It’s hard to think of a writing and directing team more simultaneously exciting and confounding as Tony Scott and Shane Black. In 1991, the former was known primarily for his Tom Cruise–starring box office hits Top Gun (1986) and Days of Thunder (1990), and the latter for contributing humor-laced scripts to the similarly successful Lethal Weapon (1987) and Lethal Weapon 2 (1989). Outside of the sturdy sequel Beverly Hills Cop II (1987), Scott’s films were largely void of comedy and, instead, more concerned with establishing an assured sense of style, best exemplified in the stark excess of Revenge (1990), which more closely resembles the type of violent kineticism for which the director would be known later in his career. The Last Boy Scout (1991) may not be the film most would conjure when they think of either Scott or Black, yet it contains some of the best work of either alongside the dynamic pairing of Bruce Willis and Damon Wayans.
The Last Boy Scout is typically noted for its jarring opening sequence, in which a football player charges onto the field with a gun before opening fire. It’s an ominous and grim way to open a film that will be primarily a showcase for humorous banter and escapist bloodshed, but it helps to establish where Black was at the time of writing the screenplay. It’s no secret that the sale of the script was a controversy around Hollywood in the early ’90s, with the writer banking over one million dollars for his profanity-laden buddy movie, but he also penned it in the aftermath of a relationship falling out and a bout with depression. The Last Boy Scout may be remembered as light entertainment, but it’s also deeply nihilistic and confrontational regarding addiction and mental health—themes also present in Black’s Lethal Weapon or The Long Kiss Goodnight (1996).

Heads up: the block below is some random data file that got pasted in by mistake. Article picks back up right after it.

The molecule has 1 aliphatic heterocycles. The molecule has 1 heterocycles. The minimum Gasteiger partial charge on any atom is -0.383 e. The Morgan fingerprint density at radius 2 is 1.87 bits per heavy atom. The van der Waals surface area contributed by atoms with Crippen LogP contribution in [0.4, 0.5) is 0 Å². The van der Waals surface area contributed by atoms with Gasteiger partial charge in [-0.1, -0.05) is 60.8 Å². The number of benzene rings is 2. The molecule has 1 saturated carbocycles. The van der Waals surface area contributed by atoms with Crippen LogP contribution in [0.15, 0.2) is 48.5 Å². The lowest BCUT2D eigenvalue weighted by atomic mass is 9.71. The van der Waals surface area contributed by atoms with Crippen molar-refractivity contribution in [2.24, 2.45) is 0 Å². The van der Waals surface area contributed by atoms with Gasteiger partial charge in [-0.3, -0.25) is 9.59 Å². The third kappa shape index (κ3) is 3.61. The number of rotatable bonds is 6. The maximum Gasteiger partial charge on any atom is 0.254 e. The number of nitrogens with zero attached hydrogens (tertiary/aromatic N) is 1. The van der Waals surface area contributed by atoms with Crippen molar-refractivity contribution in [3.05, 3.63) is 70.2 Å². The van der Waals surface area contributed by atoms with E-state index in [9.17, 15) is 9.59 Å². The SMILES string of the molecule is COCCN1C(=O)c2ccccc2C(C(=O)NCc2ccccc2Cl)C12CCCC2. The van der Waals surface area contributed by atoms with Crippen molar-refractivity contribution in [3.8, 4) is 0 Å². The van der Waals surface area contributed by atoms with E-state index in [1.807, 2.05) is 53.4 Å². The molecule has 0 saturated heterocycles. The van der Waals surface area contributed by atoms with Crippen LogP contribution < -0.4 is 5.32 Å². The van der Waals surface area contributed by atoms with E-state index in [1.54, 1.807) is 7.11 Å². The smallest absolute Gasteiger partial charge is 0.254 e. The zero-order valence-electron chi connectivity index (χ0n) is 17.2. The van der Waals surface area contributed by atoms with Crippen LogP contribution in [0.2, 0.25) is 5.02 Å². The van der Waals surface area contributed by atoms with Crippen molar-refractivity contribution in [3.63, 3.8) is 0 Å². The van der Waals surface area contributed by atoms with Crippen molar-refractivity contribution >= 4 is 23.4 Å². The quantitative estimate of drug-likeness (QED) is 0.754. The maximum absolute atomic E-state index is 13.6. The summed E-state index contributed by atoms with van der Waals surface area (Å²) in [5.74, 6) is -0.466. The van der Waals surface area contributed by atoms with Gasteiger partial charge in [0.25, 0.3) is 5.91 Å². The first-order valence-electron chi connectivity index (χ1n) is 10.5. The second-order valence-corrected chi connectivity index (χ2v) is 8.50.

It would be easy to write off The Last Boy Scout as just another generic ’90s action movie, but it belongs to an era when genre was amorphous and star power meant everything. This is an expensive (for its time) Hollywood production with A-list actors and two of the more sought-after key players behind the scenes, yet it manages to operate as a shaggy private-eye film, a conspiracy thriller, and a buddy comedy, and to feature enough broken noses, bloody squibs, and explosions to sate the action audience. Looking back at The Last Boy Scout thirty years later is bittersweet: Tony Scott is no longer with us, Bruce Willis is starring in a DTV programmer every month, Damon Wayans coincidentally starred in the Lethal Weapon TV series until 2019 before retiring from acting, and Shane Black gifted the world The Nice Guys five years ago. It’s probably the closest approximation we’ll ever get to a PM Entertainment riff on The Long Goodbye (1973).
The Last Boy Scout screens tonight, December 13, on 35mm at Nitehawk Prospect Park.